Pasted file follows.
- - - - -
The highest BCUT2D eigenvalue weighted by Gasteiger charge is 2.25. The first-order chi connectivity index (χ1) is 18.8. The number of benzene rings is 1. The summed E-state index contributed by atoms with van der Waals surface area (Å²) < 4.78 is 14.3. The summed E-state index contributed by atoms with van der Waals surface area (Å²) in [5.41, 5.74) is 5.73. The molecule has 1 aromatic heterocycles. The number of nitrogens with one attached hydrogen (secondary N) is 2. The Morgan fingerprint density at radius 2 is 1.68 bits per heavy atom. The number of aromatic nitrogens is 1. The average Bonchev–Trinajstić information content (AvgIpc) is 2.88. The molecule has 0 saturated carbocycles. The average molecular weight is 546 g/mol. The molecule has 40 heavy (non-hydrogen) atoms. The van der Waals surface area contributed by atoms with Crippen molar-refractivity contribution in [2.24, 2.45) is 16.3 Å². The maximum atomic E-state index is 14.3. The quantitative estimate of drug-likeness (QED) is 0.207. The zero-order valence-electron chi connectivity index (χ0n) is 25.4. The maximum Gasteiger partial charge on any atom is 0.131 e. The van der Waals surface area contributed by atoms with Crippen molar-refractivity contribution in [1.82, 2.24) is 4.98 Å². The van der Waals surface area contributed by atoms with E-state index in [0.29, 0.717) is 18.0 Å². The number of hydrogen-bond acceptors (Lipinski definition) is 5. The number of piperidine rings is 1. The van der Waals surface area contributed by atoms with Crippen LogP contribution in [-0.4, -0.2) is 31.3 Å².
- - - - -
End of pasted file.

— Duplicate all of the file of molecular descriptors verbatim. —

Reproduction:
The highest BCUT2D eigenvalue weighted by Gasteiger charge is 2.25. The first-order chi connectivity index (χ1) is 18.8. The number of benzene rings is 1. The summed E-state index contributed by atoms with van der Waals surface area (Å²) < 4.78 is 14.3. The summed E-state index contributed by atoms with van der Waals surface area (Å²) in [5.41, 5.74) is 5.73. The molecule has 1 aromatic heterocycles. The number of nitrogens with one attached hydrogen (secondary N) is 2. The Morgan fingerprint density at radius 2 is 1.68 bits per heavy atom. The number of aromatic nitrogens is 1. The average Bonchev–Trinajstić information content (AvgIpc) is 2.88. The molecule has 0 saturated carbocycles. The average molecular weight is 546 g/mol. The molecule has 40 heavy (non-hydrogen) atoms. The van der Waals surface area contributed by atoms with Crippen molar-refractivity contribution in [2.24, 2.45) is 16.3 Å². The maximum atomic E-state index is 14.3. The quantitative estimate of drug-likeness (QED) is 0.207. The zero-order valence-electron chi connectivity index (χ0n) is 25.4. The maximum Gasteiger partial charge on any atom is 0.131 e. The van der Waals surface area contributed by atoms with Crippen molar-refractivity contribution in [1.82, 2.24) is 4.98 Å². The van der Waals surface area contributed by atoms with E-state index in [0.29, 0.717) is 18.0 Å². The number of hydrogen-bond acceptors (Lipinski definition) is 5. The number of piperidine rings is 1. The van der Waals surface area contributed by atoms with Crippen LogP contribution in [-0.4, -0.2) is 31.3 Å².